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Writing History & Mysteries

When I'm not delving into historical research, I'm planning a character's demise.

Sunday, March 23, 2014

Bread and Butter Murders 08

Hoag Family Plot - Alabama Center Cemetery, Alabama, NY
SETUP: We left off last time with Polly preparing for the final doses of arsenic to do away with her husband. She didn't realize her nine-year-old son was curious as to what she was doing as she laced her husband's brandy. Family friends who came by to stay by their poor friend Henry in his illness had no clue he would never get better.


 According to Andrew Davis, Polly laid on the lounge all night next to her husband’s bed and got up often to wait on him. She waited on him not to be a dutiful wife, as it appeared to all, but to make sure Henry continued to get his doses of arsenic laced brandy and tea.

At three or four in the morning, George offered to go again for the doctor if Polly wished him to do so. Polly said that if he thought a doctor would do any good she wanted one called. In the middle of the night, George Lester went once again to fetch Dr. Townsend for his ailing brother-in-law Henry. George immediately went back to the farm after speaking to the doctor. Townsend grabbed his medical bag—for all the good it would do him—and drove his buggy up to the Hoags. Henry was at death’s door when George got back, and by the time Dr. Townsend got there it was too late—Henry was already dead.

In 1856, in the rural town of Alabama, NY one woman's family suffered from multiple unexplained deaths. The town folk grew suspicious of the now remarried Polly Frisch. An investigation commenced, bodies were exhumed, an affair—exposed. Polly would be arrested for the murders of her first husband and daughters. Her fourteen-year-old son would testify against her. If found guilty, the punishment for such a crime was the gallows. Bread & Butter is the true story of Polly Frisch who poisoned her family with arsenic and the five trials it took to convict her.

The link to the other Weekend Writing Warriors is here. You're bound to find something to pique your interest.

The Sunday Snippet writer's on Facebook are here. Between the two there is something for everyone. Thank you for any comments you leave me. Much appreciated!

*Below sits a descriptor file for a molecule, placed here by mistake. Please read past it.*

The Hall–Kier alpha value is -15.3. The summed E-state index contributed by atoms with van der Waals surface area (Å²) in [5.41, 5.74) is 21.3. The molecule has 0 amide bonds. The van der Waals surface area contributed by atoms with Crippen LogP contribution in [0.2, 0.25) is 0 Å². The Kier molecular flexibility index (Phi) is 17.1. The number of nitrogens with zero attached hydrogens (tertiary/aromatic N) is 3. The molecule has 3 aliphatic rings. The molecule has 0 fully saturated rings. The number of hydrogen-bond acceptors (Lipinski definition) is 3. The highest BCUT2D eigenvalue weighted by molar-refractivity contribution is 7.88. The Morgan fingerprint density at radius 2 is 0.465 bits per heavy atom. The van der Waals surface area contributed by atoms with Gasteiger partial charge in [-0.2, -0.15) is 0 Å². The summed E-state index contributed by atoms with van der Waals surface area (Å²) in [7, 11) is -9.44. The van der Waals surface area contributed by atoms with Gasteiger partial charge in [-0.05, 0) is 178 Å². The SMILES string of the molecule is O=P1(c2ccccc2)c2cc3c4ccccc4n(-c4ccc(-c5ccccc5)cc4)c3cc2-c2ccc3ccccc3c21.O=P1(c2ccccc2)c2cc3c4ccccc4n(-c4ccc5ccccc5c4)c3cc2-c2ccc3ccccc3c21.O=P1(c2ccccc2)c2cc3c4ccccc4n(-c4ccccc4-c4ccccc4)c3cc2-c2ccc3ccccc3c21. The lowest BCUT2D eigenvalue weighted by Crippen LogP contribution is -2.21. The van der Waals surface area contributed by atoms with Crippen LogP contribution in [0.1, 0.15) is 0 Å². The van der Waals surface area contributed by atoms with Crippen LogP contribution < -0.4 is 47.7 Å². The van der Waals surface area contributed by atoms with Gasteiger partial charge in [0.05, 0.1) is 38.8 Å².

The above excerpt is from Bread & Butter: The Murders of Polly Frisch, an 1850s true crime co-authored with my friend, Ellen Bachorski in 2000. We are re-releasing it into the modern world of POD in both soft and hard covers, as well as Nook, Kindle, etc. with a new cover, fresh edits and new info. Due for release in On April 1, 2014. 



  1. What a horrible woman. And even though I know she was caught---or there wouldn't be a book---they way these passages are written, I'm still waiting to see if she gets away with it. That's talent, Cindy! :D

  2. Man, you just don't think about people decades ago being this devious. This is a riveting story the way you tell it.

  3. Very well told but so grim (which isn't a criticism - it has to be that way, given the topic). She was really an awful person!

  4. Sure, go get a doctor if you think it'll do any good...evil, evil, evil. Can't wait to read the whole story start to finish Cindy!

  5. This snippet makes me sad all over again. And it's only the beginning !!! Great snippet, Cindy !

  6. Oh Wicked woman! I have a feeling she will be caught out and look forward to that! Great snippet.

  7. Good heavens, that woman was sick in the head. Nicely done, Cindy. :)

  8. I'm excited for this to come out. (And my best friend is also eager to read it.) Be sure to post a link to it when it's out!

  9. Polly is so evil! Nice job--looking forward to seeing the finished product when it comes out.


  10. I had to take a deep cleansing breath after read this, Cindy. Evil personified. And you state just the facts, Ms., so well. Wonderful.

  11. Truth always trumps fiction. I don't remember -- was she caught?

  12. Yep. She was caught... after a while.

  13. Horrible woman. Was she just very selfish, the kind of person who thought no one really mattered but her?

  14. I love how she gives the impression that she's waiting by his side out of concern and not to ensure he's meeting his maker. Very cleverly written, Cindy!

  15. Gruesome incident made very real by your excellent account.

  16. Such a vile, evil, sociopath! If there's a hereafter, she's burning... I bet the book is quite interesting--recalling all it took to finally get her convicted. Good snippet, Cindy! :-)

  17. Wow. It's hard to imagine why anyone would do something like this. Excellent, chilling excerpt.

  18. Yep, that lady's got scary down all right. Nice, dutiful poisoner. o.O

  19. She really looks dutiful on something at least.


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Available in paperback and eBook formats

Available in paperback and eBook formats

Now Available At:

Barnes & Noble
The History Press

Carried by over 20 college/university libraries across the county, according to daily updates by worldcat.org, including Columbia University, Oklahoma State, Texas A & M, and Yale University Law Library.


APRIL 2nd,11-1 PM
The Book Shoppe - Medina, NY

APRIL 16th, 2 PM
Barnes & Noble - Pittsfield, MA

APRIL 19th, 7 PM
Tonawanda Indian Reservation Historical Society,
Tonawanda Indian Community Center- Akron, NY

MAY 14th, 1 PM
Seneca Iroquois National Museum - Salamanca, NY

May 17th, 6 PM Warsaw Public Library - Warsaw, NY

AUG 9TH, 7 pm Hoss's Country Corner -2016 Author's Night- Long Lake, NY

AUG 25TH 6 PM Akwesasne Cultural Center - Hogansburg, NY

More to announce as they are confirmed.

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Bread & Butter the Murders of Polly Frisch

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